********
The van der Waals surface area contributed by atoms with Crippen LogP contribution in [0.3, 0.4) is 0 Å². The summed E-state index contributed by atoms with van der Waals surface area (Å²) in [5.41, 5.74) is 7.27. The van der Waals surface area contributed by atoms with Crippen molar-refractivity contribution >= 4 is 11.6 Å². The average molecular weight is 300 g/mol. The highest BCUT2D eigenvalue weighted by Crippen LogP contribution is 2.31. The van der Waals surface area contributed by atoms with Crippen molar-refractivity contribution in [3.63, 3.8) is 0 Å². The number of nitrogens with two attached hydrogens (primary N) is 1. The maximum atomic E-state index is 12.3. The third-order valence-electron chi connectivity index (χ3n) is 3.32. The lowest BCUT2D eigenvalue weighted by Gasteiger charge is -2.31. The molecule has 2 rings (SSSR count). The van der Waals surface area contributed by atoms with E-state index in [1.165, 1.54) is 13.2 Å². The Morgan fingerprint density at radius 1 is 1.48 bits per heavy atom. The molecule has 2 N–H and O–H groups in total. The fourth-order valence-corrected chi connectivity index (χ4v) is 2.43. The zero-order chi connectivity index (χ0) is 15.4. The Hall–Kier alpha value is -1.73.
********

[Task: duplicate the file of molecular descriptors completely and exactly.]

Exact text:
The van der Waals surface area contributed by atoms with Crippen LogP contribution in [0.3, 0.4) is 0 Å². The summed E-state index contributed by atoms with van der Waals surface area (Å²) in [5.41, 5.74) is 7.27. The van der Waals surface area contributed by atoms with Crippen molar-refractivity contribution >= 4 is 11.6 Å². The average molecular weight is 300 g/mol. The highest BCUT2D eigenvalue weighted by Crippen LogP contribution is 2.31. The van der Waals surface area contributed by atoms with Crippen molar-refractivity contribution in [3.63, 3.8) is 0 Å². The number of nitrogens with two attached hydrogens (primary N) is 1. The maximum atomic E-state index is 12.3. The third-order valence-electron chi connectivity index (χ3n) is 3.32. The lowest BCUT2D eigenvalue weighted by Gasteiger charge is -2.31. The molecule has 2 rings (SSSR count). The van der Waals surface area contributed by atoms with E-state index in [1.165, 1.54) is 13.2 Å². The Morgan fingerprint density at radius 1 is 1.48 bits per heavy atom. The molecule has 2 N–H and O–H groups in total. The fourth-order valence-corrected chi connectivity index (χ4v) is 2.43. The zero-order chi connectivity index (χ0) is 15.4. The Hall–Kier alpha value is -1.73.